Reserve Oracle

Overview


Reserve oracles will provide pricing data with reference to beacon chain balances. This can come from various sources including LST provider provider exchange rate data, custom centralized Ion oracles, or third-party proof of reserve oracles.

Liquidations will be based on the pricing data provided by reserve oracles, allowing Ion liquidations to be fully price agnostic (in terms of the market price).

Design Decisions


  • Aggregation

    • The reserve oracle is an aggregator of price data from multiple sources. While the sources are not going to be the same for each collateral, they will adhere to the interface of IReserveFeed

      • Different reserve oracle instances will have different quorums. A quorum being how many sources will be aggregated.

      • Sources could be third-party reserve oracles or even custom oracles run by Ion themselves

      • Aggregation involves simply taking the arithmetic mean of the sources.

    • The final aggregated value will be minimized against the protocol provided exchange rate.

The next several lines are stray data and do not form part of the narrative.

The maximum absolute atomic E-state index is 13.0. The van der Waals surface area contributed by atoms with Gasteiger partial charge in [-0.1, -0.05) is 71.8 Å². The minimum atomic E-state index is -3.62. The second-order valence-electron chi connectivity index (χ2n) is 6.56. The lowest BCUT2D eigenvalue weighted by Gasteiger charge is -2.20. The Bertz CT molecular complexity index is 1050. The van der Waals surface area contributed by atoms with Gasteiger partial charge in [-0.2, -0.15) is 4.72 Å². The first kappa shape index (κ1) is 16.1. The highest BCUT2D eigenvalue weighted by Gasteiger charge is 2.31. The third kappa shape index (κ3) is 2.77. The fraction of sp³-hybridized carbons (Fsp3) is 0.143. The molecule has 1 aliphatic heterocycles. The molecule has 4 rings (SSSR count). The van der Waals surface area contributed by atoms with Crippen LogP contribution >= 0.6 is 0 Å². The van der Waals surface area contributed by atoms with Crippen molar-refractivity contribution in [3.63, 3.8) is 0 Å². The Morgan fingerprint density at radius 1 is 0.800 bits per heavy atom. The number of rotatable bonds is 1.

• Bounding

  • Because of the critical nature of reserve oracles, it would be too risky to simply depend on these external dependencies without some sort of fail-safe.

  • Some core considerations with the design of the bounding:

    • In traditional lending markets, failure in both directions can be quite devastating as too low of a price yields unnecessary liquidations (and angry borrowers) and too high of a price puts protocol solvency at risk since (potentially) unbacked borrows could take place.

      • With Ion, since the reserve oracle only has an effect on liquidations, the lower bound is much more critical than the upper bound. However, the reserve oracle still provides both upper and lower bounds (since upwards failure is still unideal).

    • Rapid outlier values are very bad

      • One extreme outlier value has the potential to create a lot of irreversible damage (especially considering our market is targeting leveraged positions). With searchers monitoring changes on a block-by-block basis, one bad value is all that is needed.

  • The most likely bound to be used is ~3%.

    • A slashing event can cause at most 1/32 (3.125%) of a validator’s stake to be slashed. Although correlation penalties may follow.

  • After the oracle’s updateExchangeRate is called, there is a cool down period during which the update cannot be updated again.

    • This is necessary in order to delay the oracle value by a specific delay period and to allow the bounding to be applied once.

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